- NAME: Jacqueline Kennedy Onassis
- OCCUPATION: U.S. First Lady, Publisher
- BIRTH DATE: July 28, 1929
- DEATH DATE: May 19, 1994
- EDUCATION: Vassar College, Paris-Sorbonne University, George Washington University
- PLACE OF BIRTH: Southampton, New York
- PLACE OF DEATH: New York, New York
- Full Name: Jacqueline Lee Bouvier Kennedy Onassis
- Maiden Name: Jacqueline Lee Bouvier
- AKA: Jacqueline Kennedy Onassis
- AKA: Jacqueline Kennedy
- AKA: Jackie Onassis
- AKA: Jackie Kennedy
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Jacqueline Kennedy Onassis, noted for her style and elegance, was the wife of President John F. Kennedy and a U.S. first lady. She later married Aristotle Onassis.
A wealthy, educated Catholic girl, Jacqueline Bouvier's beauty and likability suited his political aspirations and made her the perfect bride for John F. Kennedy. The couple married on September 12, 1953 in Newport, Rhoda Island.
A short biography of Jackie Kennedy who married JFK in 1953. She saw establishing the White House as a symbol of style and culture as her chief role as First Lady.
John F. Kennedy, Jr. was only three years old when his father, JFK, was assassinated. At the age of 38, he died after the plane he was piloting crashed near Martha's Vineyard.
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Her job was to photograph and interview various Washington residents, and then weave their pictures and responses together in her column. Among her most notable stories were an interview with Richard Nixon, coverage of President Dwight D. Eisenhower's inauguration and a report on the coronation of Queen Elizabeth II.
It was at a dinner party in 1952 that Onassis met a dashing young congressman and senator-elect from Massachusetts named John F. Kennedy; he "leaned across the asparagus and asked her for a date." They were married a year later, on September 12, 1953. Onassis gave birth to her first child, Caroline Kennedy, in 1957. That same year, she encouraged Kennedy to write and, subsequently, helped him edit Profiles in Courage, his famous book about U.S. senators who had risked their careers to stand for causes they believed in.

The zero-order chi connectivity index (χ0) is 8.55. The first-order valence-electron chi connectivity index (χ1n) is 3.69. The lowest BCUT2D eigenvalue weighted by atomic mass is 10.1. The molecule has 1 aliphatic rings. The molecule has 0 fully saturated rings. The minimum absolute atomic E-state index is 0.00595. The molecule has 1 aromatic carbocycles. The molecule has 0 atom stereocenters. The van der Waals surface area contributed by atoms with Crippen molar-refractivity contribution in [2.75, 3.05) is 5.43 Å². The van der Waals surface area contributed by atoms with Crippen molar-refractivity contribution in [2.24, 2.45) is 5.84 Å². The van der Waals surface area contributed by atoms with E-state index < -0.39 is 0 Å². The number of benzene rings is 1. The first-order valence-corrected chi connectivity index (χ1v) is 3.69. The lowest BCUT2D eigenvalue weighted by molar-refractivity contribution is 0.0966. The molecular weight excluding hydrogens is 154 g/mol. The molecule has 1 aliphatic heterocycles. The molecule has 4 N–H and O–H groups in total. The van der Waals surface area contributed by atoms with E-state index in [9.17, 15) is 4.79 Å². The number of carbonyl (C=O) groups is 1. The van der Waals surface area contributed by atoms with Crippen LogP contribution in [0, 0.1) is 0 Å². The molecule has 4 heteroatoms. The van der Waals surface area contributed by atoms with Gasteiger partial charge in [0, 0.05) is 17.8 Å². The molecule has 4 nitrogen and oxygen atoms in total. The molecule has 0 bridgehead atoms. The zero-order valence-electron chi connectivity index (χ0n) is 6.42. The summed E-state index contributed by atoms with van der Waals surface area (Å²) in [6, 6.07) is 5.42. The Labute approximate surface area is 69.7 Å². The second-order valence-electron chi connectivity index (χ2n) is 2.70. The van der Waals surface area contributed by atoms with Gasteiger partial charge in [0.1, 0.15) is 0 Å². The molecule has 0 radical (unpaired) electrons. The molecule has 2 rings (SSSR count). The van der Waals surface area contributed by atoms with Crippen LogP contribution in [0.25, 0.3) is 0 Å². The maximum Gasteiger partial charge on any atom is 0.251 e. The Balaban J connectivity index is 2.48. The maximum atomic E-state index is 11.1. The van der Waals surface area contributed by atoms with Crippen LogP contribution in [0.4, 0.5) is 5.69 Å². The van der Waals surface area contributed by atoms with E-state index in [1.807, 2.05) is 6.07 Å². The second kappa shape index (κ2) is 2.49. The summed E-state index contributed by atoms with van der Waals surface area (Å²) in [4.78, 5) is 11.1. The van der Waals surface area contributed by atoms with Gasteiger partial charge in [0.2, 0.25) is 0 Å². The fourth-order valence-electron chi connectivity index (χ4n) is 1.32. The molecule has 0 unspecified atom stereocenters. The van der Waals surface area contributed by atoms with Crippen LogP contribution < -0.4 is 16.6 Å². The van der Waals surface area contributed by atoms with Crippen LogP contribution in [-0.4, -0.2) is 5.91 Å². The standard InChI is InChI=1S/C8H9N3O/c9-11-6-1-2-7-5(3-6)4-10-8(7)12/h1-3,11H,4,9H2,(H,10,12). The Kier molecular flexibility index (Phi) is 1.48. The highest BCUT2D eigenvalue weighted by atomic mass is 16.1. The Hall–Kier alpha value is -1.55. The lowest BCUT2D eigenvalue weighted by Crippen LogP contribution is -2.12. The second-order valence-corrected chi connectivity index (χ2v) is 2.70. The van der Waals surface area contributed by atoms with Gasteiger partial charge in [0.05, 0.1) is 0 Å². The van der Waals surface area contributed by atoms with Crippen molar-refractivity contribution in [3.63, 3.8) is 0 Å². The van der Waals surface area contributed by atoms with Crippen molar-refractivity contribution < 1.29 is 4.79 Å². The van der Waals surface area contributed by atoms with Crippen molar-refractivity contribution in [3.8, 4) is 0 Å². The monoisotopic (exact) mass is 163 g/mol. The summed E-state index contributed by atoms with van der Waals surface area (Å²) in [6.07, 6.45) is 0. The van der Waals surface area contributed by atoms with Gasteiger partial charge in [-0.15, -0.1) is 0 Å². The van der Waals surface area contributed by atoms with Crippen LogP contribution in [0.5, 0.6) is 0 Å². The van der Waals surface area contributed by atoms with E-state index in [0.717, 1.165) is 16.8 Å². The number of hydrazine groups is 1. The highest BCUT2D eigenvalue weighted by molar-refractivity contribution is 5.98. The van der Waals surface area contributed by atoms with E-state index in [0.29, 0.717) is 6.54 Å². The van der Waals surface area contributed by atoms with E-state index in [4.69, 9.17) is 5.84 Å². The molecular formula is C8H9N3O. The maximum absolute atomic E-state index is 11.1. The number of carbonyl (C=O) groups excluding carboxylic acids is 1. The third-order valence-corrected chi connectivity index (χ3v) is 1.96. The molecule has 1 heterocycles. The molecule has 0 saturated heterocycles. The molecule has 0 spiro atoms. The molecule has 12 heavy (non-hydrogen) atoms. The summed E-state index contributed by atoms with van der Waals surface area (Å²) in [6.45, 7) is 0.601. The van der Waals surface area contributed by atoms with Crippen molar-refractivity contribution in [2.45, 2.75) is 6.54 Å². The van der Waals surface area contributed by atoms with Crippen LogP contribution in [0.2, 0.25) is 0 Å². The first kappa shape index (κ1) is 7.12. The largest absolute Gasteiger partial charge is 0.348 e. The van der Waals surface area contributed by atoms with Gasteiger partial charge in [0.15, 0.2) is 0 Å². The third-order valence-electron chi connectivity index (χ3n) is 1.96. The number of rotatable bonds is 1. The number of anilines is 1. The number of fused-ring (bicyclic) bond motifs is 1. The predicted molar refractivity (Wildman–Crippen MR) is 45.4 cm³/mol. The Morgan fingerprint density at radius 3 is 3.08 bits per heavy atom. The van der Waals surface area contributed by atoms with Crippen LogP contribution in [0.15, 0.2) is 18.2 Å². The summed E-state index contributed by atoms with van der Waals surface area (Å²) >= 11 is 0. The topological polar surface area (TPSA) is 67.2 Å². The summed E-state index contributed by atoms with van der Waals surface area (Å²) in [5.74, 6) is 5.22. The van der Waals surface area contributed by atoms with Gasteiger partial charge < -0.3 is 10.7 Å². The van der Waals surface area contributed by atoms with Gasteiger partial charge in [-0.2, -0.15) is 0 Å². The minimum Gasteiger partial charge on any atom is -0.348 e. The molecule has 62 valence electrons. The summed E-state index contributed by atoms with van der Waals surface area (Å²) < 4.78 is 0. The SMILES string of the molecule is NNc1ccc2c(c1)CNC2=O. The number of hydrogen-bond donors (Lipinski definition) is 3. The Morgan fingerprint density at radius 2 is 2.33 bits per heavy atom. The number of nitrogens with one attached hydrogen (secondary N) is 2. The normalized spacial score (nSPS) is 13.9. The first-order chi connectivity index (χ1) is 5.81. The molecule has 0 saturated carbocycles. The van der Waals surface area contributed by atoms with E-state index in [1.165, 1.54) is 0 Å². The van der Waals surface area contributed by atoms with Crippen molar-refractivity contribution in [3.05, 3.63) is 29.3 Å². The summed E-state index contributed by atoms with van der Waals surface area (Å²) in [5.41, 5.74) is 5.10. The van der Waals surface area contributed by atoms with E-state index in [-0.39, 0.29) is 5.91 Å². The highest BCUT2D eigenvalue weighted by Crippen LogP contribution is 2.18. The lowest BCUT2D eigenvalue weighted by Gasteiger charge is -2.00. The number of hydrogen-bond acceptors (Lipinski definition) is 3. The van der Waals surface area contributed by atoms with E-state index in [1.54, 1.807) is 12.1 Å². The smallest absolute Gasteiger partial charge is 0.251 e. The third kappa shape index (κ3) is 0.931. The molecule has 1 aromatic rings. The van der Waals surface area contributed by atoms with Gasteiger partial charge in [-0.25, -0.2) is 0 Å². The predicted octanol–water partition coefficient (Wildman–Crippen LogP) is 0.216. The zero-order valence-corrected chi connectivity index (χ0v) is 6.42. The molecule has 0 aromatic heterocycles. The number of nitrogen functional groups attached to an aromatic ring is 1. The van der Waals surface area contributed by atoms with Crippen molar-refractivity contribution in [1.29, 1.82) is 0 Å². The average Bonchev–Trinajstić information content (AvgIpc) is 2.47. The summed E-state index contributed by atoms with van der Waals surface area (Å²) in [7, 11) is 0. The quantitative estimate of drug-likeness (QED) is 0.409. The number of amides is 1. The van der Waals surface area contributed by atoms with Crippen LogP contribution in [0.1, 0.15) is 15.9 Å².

In January 1960, John F. Kennedy announced his candidacy for the U.S. presidency. Although Onassis was pregnant at the time and thus unable to join him on the campaign trail, she campaigned tirelessly from home. She answered letters, gave interviews, taped commercials and wrote a weekly syndicated newspaper column called "Campaign Wife."
On November 8, 1960, Kennedy defeated Richard Nixon by a razor-thin margin to become the 35th president of the United States; less three weeks later, Onassis gave birth to their second child, John Fitzgerald Kennedy Jr.
Onassis's first mission as first lady was to transform the White House into a museum of American history and culture that would inspire patriotism and public service in those who visited. "Every boy who comes here should see things that develop his sense of history," she once said. Onassis went to extraordinary lengths to procure art and furniture owned by past presidents—including artifacts owned by George Washington, James Madison and Abraham Lincoln—as well as pieces she considered representative of various periods of American culture. "Everything in the White House must have a reason for being there," she insisted. "It would be sacrilege merely to 'redecorate' it—a word I hate. It must be restored—and that has nothing to do with decoration. That is a question of scholarship."
As the culmination of her project, Onassis gave a tour of the restored White House on national television on February 14, 1962. A record 56 million viewers watched her televised special, and Onassis won an honorary Emmy Award for her performance.
As first lady, Onassis was also a great patron of the arts. In addition to the officials, diplomats and statesman who typically populated state dinners, Onassis also invited the nation's leading writers, artists, musicians and scientists to mingle with its top politicians. The great violinist Isaac Stern wrote to Onassis after one such dinner, "It would be difficult to tell you how refreshing, how heartening it is to find such serious attention and respect for the arts in the White House. To many of us it is one of the most exciting developments on the present American cultural scene."
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